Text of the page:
How did you come up with the idea for this story?
Soldiers and war are sown in my family history. We’ve been dying for King and country for generations. There is a bit of that in the story, but just a bit. Mainly the book is an homage to stories I have enjoyed. I wanted an entertaining book first and foremost. I didn’t want dull. Ghosts, war, murder, and romance didn’t strike me as dull.
Can you share with us your current work in progress?
Certainly. A remote Scottish Island in the 1920’s, owned by a reclusive industrialist. A cast of curious characters arrive, invited, and pretty soon start to be murdered. The supernatural element remains, and there may be a cameo or two from some of the Malenfer Manor cast. One can’t write mysteries and not be influenced by the late great Agatha Christie.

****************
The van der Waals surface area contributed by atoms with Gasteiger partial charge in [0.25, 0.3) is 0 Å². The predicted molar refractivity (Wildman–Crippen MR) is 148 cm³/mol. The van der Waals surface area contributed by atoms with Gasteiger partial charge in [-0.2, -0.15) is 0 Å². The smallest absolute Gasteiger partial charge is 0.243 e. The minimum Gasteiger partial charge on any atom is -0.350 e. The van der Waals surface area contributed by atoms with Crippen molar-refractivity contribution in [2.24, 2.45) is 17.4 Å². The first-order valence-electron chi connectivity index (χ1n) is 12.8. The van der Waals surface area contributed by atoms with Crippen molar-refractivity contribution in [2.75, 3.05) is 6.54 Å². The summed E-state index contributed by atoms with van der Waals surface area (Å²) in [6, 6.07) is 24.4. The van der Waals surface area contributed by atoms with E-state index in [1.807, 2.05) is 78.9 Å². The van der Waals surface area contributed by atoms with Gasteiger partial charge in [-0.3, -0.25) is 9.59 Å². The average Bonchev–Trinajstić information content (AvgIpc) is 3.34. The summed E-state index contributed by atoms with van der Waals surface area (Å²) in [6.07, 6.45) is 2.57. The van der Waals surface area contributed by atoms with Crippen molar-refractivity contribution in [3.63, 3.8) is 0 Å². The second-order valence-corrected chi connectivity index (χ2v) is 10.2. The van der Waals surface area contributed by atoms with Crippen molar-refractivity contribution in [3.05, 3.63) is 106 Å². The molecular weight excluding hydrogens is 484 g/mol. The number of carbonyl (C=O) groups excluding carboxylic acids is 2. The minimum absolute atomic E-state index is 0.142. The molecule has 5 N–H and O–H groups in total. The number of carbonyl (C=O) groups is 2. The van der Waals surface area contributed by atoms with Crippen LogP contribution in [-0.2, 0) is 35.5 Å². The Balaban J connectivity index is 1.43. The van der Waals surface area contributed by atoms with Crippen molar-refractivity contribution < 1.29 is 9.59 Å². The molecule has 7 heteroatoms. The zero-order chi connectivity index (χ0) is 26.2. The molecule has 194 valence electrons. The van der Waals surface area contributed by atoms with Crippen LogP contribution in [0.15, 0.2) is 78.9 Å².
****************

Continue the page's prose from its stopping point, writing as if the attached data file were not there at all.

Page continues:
Who are some of your favorite authors?
Goodness. I like a lot. I tend to go for the classics, but I read in genres too. I remember finally reading Bram Stoker’s Dracula. By that point I had seen dozens of vampire films, seen vampires on TV, and read of them in other books. Stephen King, Anne Rice, Charlaine Harris were all good, but Stoker was the best. There was something of the ‘old school’ gothic that really spoke to me. It was civilized and yet full of dread. Edgar Allen Poe, everyone should read him, and HP Lovecraft’s short stories.
Do you feel that any of your favorite authors have inspired your writing style?
They have certainly made me aware of style. I like books that move. John Buchan’s The Thirty-Nine Steps, Ken Follett’s Eye of the Needle. Dan Brown, whatever you think of him, you can’t say his books don’t move. I tried to keep that always in mind. Whenever I started rambling or getting flowery with description, I’d tell myself to put it in gear.
Open your book to a random page and please reads us a few lines.